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I need to verify that a user registering for a website enters a unique 16 digit number that no one else prior to him/her has entered.

The relevant database information is that the 16 digit numbers are stored in a column called card1, the name of the entire table is users, and the user-entered number is stored in $card1.

Here is what I have so far...

$query2 = "SELECT card1 FROM users WHERE card1='$card1' LIMIT 1";
$result2 = smart_mysql_query($query2);

if (mysql_num_rows($result2) != 0)
{               
    header ("Location: register.php?msg=exists");
    exit();
}

The idea is that it will find any examples already in the database and if it finds a duplicate, it will display and error message.

The problem is that it is continuing to allow users to register(submit their registration form to the db) even when there is a duplicate. Immediately after this block of code is the insertion call to the db with all of the user information collected from the form.

NOTE: I'm not very familiar with handling PHP error messages and what I've used is just an example that I found in another instance in the example code.

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4 Answers 4

try this one

$query2 = "SELECT card1 FROM users WHERE card1='".$card1."' LIMIT 1";
$result2 = mysql_query($query2);

if (mysql_num_rows($result2) > 0)
{               
    header ("Location: register.php?msg=exists");
    exit();
}
share|improve this answer

First of all, create unique index in DB on this column. This is best practice:

ALTER TABLE `users`
ADD UNIQUE INDEX `card1` (`card1`);

I should modify your SQL as follows:

$query2 = "SELECT COUNT(1) FROM users WHERE card1='$card1'";
$res = mysql_query($query2);

$data = mysql_fetch_array($res);

if ($data == 1)
{               
   header ("Location: register.php?msg=exists");
   exit();
}

It will check for existence of row within table and return 0 or 1.

If exists (1) then it will redirect you.

share|improve this answer
    
Where is the $res coming from? –  Mike Apr 16 '12 at 16:20

Make the if statement like this:

$query2 = "SELECT * FROM users WHERE card1='$card1'";
$result2 = mysql_query($query2);

if ($result2 !== false)
{               
   header ("Location: register.php?msg=exists");
   exit();
}

Should fix the problem:)

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I've tried both versions of you answer and it hasn't worked yet. what does the different if statement accomplish? –  Mike Apr 16 '12 at 13:20
    
When the mysql database returns 0 rows the php script will give you a boolean which will be set to false. This if statement will check if the result of the query is false and if it is throw the error. –  Manuel Apr 16 '12 at 13:23
    
Try the new piece of code. I changed the query a little and the smart_mysql_query is now mysql_query –  Manuel Apr 16 '12 at 13:24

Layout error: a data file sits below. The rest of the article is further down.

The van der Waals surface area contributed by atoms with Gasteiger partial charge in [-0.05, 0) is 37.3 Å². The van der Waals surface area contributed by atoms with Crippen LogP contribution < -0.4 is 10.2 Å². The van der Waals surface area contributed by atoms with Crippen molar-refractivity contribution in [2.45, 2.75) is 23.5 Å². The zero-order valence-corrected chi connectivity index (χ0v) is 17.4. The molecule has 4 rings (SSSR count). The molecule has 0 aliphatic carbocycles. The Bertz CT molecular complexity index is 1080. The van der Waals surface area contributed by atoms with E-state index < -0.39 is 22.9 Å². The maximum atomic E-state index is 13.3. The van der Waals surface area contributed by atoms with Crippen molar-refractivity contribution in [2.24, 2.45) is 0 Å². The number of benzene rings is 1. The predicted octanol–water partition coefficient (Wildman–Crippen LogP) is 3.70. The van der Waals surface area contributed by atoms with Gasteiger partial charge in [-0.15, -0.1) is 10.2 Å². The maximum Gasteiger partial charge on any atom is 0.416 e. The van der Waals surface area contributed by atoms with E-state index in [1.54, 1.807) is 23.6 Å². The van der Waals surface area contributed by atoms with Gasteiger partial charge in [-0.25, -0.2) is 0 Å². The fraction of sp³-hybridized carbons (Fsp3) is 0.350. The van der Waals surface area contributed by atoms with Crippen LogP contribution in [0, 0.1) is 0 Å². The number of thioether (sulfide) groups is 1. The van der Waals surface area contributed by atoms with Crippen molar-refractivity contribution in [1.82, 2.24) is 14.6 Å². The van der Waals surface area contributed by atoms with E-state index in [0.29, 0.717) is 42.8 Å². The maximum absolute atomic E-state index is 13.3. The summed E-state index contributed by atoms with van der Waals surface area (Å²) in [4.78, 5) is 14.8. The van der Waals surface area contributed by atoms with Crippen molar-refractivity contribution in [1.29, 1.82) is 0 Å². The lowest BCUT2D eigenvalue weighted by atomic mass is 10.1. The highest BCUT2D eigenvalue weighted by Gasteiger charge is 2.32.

I tried the new query as well with no success. The new user account is still created and they are navigated to a new page successfully. –  Mike Apr 16 '12 at 13:30
    
hmmm could you do a var_dump($_POST) or var_dump($_GET) to see what is given by the form/user? Maybe the $card1 variable doesnt get set properly? –  Manuel Apr 16 '12 at 13:33

The correct way to do this is to add a unique index on the field that holds the number that the use has entered (card1).

You will then try and INSERT the new row without trying to SELECT it first, and if this operation fails you redirect the user to the msg=exists page. This lets the database handle the duplicate detection and removes the problem inherent in your method - if two users submit the same number at the same time, there is no guarantee that SELECT -> INSERT will detect it. A unique index will detect and prevent this.

This will also have the advantage of reducing database traffic, since only one query is executed in order to get this happen.

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While this solution would work, one issue with it is that it becomes difficult to determine why the INSERT statement failed and return a meaningful message to the user depending on that error state –  Andre Lackmann Apr 16 '12 at 13:21
    
is this idea similar to the answer that @rkosegi posted below? –  Mike Apr 16 '12 at 13:23
    
@AndreLackmann I don't know if it would pose that much of a problem. Wouldn't there only be the possibility that there already was a user with the same number in there and I can just notify the user of that and have them resubmit another? –  Mike Apr 16 '12 at 13:33
    
@Mike - sure in a very simplistic manner. I'm not saying you're wrong, just that it wouldn't be best practise IMHO. I say this as you might have other fields in the user table that have similar constraints (a UNIQUE index on an email field perhaps). If this is the case and your query fails, you can't easily determine which constraint caused the INSERT to bork. That said, change the corresponding INSERT to an UPDATE and you have a more specific solution –  Andre Lackmann Apr 16 '12 at 13:40
    
@AndreLackmann Fair enough. I actually do have a working example of email verification for the same form but the problem is approached in the same manner as my code above. In fact, that I used the structure as a model for how to handle the number uniqueness issue. –  Mike Apr 16 '12 at 13:59

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